For example, if you get a fresh, well marbled, quality beef brisket everything you need to make delicious barbecued brisket is already in the meat. You can inject it with liquid but it won't add moisture to the meat after it's cooked. You can marinade it in acids or enzymes (like vinegar or papain) but it won't make it tender. It may make it mushy but not tender. You can put seasonings on it but that won't make it taste more like beef. No, everything that the meat will ever be is already in it. Now, it's your job as the barbecue cook to preserve and enhance all of that beefy goodness throughout the cooking process. If you don't do that, you will not have exceptionally good barbecue.

So, here is what you need to do to progress further on your barbecue cooking journey:

1.) Learn to control and maintain temperature in your barbecue cooker. Whether you are using a Weber kettle or a Jambo pit, learn to use it. A constant temperature in your cooker is vital to preserving the desirable flavor qualities in meat while it's being barbecued.

2.) Learn to keep the fire burning clean. What I'm talking about here is smoke produced by the fuel in your cooker. Remember, white smoke is bad for flavor. It's basically just ash. Learn to control the temperature of the fire in your cooker so that the smoke coming from the outlet vent is clear vapor or, at the very least, only random whiffs of bluish smoke. This is vital. Remember, smoky flavor should be like salt and pepper. A little goes a long way. The smoke should mingle with the flavors of the meat and the seasonings in a way that's not over powering. Smoke flavor should be subtle, not up front.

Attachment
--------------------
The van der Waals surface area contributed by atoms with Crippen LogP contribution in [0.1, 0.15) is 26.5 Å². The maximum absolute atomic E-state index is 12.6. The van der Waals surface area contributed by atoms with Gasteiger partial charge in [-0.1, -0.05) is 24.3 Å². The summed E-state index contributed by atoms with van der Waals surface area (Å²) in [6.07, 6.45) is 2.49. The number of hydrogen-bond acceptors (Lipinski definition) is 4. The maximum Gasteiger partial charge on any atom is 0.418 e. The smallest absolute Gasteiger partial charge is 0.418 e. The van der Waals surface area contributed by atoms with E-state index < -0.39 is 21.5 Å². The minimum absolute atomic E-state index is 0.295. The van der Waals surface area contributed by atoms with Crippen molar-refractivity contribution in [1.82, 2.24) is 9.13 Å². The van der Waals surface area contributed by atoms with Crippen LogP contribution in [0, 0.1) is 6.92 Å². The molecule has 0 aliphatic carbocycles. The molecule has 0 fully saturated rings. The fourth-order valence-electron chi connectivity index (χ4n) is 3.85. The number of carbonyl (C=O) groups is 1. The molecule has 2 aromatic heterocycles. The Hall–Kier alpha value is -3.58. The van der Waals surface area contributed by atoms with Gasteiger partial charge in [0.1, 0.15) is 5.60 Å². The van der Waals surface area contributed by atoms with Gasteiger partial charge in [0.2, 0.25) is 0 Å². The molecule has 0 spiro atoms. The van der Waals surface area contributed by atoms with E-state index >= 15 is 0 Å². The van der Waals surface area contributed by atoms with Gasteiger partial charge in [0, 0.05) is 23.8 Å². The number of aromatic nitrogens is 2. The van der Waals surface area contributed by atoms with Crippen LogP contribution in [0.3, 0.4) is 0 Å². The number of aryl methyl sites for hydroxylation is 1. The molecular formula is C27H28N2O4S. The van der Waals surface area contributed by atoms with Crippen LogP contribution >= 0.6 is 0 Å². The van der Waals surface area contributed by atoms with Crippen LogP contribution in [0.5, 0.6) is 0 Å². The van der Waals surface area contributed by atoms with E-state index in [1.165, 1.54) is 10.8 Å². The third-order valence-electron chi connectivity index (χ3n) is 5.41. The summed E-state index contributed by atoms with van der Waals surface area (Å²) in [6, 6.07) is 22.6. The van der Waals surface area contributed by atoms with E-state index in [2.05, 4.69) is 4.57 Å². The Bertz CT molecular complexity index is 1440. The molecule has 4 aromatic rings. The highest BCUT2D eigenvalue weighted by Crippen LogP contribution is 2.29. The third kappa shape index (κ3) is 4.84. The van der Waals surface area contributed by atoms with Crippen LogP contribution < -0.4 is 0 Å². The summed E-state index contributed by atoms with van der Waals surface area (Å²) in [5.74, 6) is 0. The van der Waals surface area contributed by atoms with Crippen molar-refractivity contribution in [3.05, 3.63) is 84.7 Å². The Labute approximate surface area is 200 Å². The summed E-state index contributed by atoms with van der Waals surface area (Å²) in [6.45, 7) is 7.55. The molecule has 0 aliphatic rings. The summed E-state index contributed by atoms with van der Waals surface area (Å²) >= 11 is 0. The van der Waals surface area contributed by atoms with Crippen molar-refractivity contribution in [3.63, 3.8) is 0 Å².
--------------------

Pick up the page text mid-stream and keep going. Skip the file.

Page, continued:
3.) Learn to cook delicious barbecued meat first with nothing more than salt & pepper for seasoning. Go find the freshest, best looking brisket or pork butt that you can afford. Season it simply with salt & pepper and practice cooking it until you can turn out delicious barbecued meats without the need for other seasonings for flavor or sauces for moisture. This is the foundation. Everything else you do with "secret" spices or wonderful sauces will be built on the meat itself. If you can't cook the meat properly, you can't cook exceptional barbecue.

4.) Once you learn to control the temperature and smoke in your cooker, know how to select a good cut of meat, and you can cook it to perfection with only salt & pepper for seasoning, then begin to add in some of your "secrets." Try some granulated garlic with a little chili powder. Or, how about some brown sugar too? Perhaps, adding a delicious glaze during the last 15 minutes of cooking made from your favorite barbecue sauce?

5.) Don't be afraid to fail. Learning to cook exceptional barbecue is much like learning to ride a horse. At first, you may be thrown off a couple of times. Just get back on the horse and try again. Soon, you will be riding. You may ruin a couple of briskets at first. You may dry out some ribs or cremate a pork butt. Don't let that stop you. Make notes of what went wrong. Make adjustments and try again. Cooking barbecue is a journey. You will learn something new every time you cook.

6.) Remember, don't mess it up! The meat is the foundation. Learn to cook the meat. Then, build on that foundation. If you want to learn to cook delicious barbecue remember that you must be able to cook meat in a way that preserves and enhances the qualities of the meat that can't be added to it with rubs, injections, spices, herbs, or sauces. That's the real secret to delicious barbecue.